The orthometric heights at the ASG-EUPOS sites at the reference epoch t0 were determined using the well-known basic relation for the geoid–quasigeoid separation [47]:
H * H Δ g B γ ¯ H
where ∆gB is the Bouguer gravity anomaly and γ ¯ is the mean normal gravity along the normal plumb line between the ellipsoid and the telluroid.
The H and H* of ASG-EUPOS sites referred to the PL-EVRF2007-NH at the reference epoch t0 are shown in Figure 3. It should be noted that the differences between orthometric and normal heights over the area of Poland do not exceed a couple of decimeters [44].

4.2. Temporal Variations of Orthometric/Normal Heights

Temporal variations of orthometric/normal heights ∆H(t)/∆H*(t) over Poland induced by TMVES were considered. In Section 4.2.1, temporal variations of an equivalent water thickness ∆EWT(t) and ∆H(t)/∆H*(t) over the area investigated were estimated, and the relation between ∆EWT(t) and ∆H(t)/∆H*(t) was discussed. Section 4.2.2 demonstrates the development of the ∆H(t)/∆H*(t) model and computing ∆HM(t)/∆H*M(t) values from this model. Section 4.2.3 discusses the possibility for predicting ∆HM(t)/∆H*M(t).

4.2.1. The Estimation of ∆H/H*

The territory of Poland was divided into equal area blocks of a size equivalent to the spatial resolution of GRACE data, i.e., ~334 × 334 km2 or 3° × 3° on the equator. Those equal area blocks are localized in the same configuration as the Jet Propulsion Laboratory (JPL) mascons (mass concentrations), global 3° × 3° equal area spherical cap mascon solutions. Figure 4 shows the area investigated, including the location of four mascons used. The main TMVES over this area can be ascribed to temporal hydrological mass variations [28]. Temporal variations of equivalent water thickness Δ E W T ( t i G ) over t i G t0 at the location of those mascons obtained from monthly release 06 (RL06) JPL GRACE mascon solutions using the mascon visualization tool (cf. https://ccar.colorado.edu/grace/index.html, accessed on 1 August 2022) are depicted in Figure 5.
The results presented in Figure 5 indicate a distinctive pattern of seasonal water mass variations with minimum and maximum values in July–September and March, respectively. This seasonal variations pattern agrees well with the corresponding one documented in Krynski et al. [28]. It reveals that the decrease/increase in water masses over Poland results from intensive water evaporation during dry months in the summer season and the accumulation of snow/water in the winter season.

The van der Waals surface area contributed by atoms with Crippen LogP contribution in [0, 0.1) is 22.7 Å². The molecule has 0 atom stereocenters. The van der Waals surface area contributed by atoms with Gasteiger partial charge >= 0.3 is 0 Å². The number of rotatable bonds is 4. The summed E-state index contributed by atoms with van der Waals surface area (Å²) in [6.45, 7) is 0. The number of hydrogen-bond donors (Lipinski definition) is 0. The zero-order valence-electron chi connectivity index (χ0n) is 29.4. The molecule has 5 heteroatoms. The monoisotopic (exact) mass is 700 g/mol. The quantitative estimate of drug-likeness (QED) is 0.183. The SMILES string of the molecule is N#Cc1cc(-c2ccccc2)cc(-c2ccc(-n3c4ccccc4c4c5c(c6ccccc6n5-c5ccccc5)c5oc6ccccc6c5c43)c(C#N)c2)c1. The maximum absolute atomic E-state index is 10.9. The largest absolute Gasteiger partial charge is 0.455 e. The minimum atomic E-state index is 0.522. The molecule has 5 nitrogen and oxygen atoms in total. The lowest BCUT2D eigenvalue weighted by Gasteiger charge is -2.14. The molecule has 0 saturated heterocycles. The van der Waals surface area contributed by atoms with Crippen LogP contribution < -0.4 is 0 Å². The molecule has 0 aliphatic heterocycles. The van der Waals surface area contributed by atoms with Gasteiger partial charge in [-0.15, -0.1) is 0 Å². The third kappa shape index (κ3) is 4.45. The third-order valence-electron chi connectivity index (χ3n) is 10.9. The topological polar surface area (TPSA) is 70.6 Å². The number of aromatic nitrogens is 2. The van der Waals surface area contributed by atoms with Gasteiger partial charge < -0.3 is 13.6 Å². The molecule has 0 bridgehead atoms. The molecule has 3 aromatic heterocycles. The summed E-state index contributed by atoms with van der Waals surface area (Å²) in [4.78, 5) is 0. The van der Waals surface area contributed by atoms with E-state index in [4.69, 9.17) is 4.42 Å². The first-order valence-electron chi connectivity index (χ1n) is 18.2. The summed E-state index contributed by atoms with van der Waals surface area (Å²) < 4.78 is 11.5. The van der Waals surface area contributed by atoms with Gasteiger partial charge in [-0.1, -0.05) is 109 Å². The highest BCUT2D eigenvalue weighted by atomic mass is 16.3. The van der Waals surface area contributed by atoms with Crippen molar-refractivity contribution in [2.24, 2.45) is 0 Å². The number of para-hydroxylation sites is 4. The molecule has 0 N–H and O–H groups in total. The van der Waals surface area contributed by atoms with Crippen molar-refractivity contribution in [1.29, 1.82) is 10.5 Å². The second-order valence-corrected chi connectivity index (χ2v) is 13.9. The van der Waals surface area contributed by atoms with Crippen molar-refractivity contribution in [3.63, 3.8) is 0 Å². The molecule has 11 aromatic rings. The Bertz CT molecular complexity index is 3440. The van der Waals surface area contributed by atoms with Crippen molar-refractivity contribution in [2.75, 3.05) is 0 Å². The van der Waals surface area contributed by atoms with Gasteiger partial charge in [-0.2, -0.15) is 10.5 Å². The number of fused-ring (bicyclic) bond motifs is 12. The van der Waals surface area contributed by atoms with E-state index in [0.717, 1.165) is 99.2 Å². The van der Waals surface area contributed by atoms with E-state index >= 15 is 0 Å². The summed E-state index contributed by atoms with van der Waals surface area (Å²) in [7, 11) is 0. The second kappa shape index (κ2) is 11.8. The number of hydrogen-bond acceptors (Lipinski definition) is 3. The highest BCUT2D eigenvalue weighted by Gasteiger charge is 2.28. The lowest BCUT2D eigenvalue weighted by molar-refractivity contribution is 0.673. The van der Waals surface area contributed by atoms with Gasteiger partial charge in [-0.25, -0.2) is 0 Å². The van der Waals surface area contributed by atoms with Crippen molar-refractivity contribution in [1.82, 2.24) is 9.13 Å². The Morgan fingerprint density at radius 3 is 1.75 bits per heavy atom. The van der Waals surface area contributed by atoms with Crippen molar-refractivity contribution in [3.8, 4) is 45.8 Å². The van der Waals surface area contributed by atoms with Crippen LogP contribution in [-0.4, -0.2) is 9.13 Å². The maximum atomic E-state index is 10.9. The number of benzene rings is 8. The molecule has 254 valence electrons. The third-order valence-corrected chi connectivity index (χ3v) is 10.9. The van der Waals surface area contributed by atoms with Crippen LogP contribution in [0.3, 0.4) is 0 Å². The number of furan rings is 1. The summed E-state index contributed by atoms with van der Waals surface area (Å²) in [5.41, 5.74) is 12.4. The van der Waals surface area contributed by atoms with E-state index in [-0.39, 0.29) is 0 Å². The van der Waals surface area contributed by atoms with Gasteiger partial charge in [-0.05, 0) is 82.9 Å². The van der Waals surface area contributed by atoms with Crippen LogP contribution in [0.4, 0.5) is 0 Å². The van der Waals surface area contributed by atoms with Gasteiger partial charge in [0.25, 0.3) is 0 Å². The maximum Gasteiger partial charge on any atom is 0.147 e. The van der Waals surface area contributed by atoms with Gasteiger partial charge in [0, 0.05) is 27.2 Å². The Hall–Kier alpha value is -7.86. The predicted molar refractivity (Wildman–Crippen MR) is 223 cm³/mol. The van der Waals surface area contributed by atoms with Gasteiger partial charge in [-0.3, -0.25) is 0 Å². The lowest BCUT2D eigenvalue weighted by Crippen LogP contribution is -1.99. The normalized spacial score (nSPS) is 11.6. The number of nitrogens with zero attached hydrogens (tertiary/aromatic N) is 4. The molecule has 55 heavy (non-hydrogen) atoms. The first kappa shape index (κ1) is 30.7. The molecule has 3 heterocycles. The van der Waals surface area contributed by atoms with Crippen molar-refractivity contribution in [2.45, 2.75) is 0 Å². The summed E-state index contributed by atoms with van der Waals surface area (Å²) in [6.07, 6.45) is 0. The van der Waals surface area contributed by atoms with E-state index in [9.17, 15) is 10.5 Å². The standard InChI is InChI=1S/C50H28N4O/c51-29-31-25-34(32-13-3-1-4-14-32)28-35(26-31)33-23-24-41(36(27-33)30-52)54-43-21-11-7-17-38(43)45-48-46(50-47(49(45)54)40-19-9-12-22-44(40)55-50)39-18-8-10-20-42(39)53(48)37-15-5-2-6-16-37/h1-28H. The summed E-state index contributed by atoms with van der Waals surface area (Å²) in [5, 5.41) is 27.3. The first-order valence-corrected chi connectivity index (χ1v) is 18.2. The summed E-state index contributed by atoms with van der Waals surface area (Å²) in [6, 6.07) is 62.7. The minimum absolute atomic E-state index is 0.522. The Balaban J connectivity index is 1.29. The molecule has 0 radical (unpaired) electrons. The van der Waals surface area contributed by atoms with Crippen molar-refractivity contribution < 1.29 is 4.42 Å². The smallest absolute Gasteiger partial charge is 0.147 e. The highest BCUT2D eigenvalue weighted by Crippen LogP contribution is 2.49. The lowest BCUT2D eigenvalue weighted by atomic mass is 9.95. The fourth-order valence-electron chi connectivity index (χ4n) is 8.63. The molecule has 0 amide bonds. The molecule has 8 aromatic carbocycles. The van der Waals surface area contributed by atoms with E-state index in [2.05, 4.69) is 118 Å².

The Δ N ( t i G ) / Δ ζ ( t i G ) , as well as Δ h ( t i G ) , were estimated at the location of mascons (cf. Figure 4) using monthly CSR (Computation Centre of the University of Texas Center of Space Research) RL06 GRACE-based GGMs [48], LLN calculated using the preliminary reference Earth model (PREM; [49]), and the IGiK–TVGMF (Instytut Geodezji i Kartografii–Temporal Variations of Gravity/Mass Functionals; [50]) software. The degree-1 and degree-2 harmonic coefficients from the solution described in Swenson et al. [51] and the corresponding ones obtained from satellite laser ranging (SLR) [52], respectively, replaced those of CSR RL06 GRACE-based GGMs. In order to reduce the noise included in CSR RL06 GRACE-based GGMs, the decorrelation filter DDK3 [53] was utilized. This filter was chosen as it compromises between reducing the noise and keeping the signal over the area investigated [29]. Moreover, those GGMs were truncated at d/o 60 that corresponds to the spatial resolution of the mascon grid (Figure 4) and the DDK3 filter. Then, Δ H ( t i G ) / Δ H * ( t i G ) were estimated as a sum of detrended Δ N ( t i G ) / Δ ζ ( t i G ) , detrended Δ h ( t i G ) , and the linear trend (i.e., secular variations) of H/H* obtained from the NKG2016LU model [54]. The resulting Δ N ( t i G ) / Δ ζ ( t i G ) , Δ h ( t i G ) , and Δ H ( t i G ) / Δ H * ( t i G ) for the period April 2002–August 2016 are depicted in Figure 6.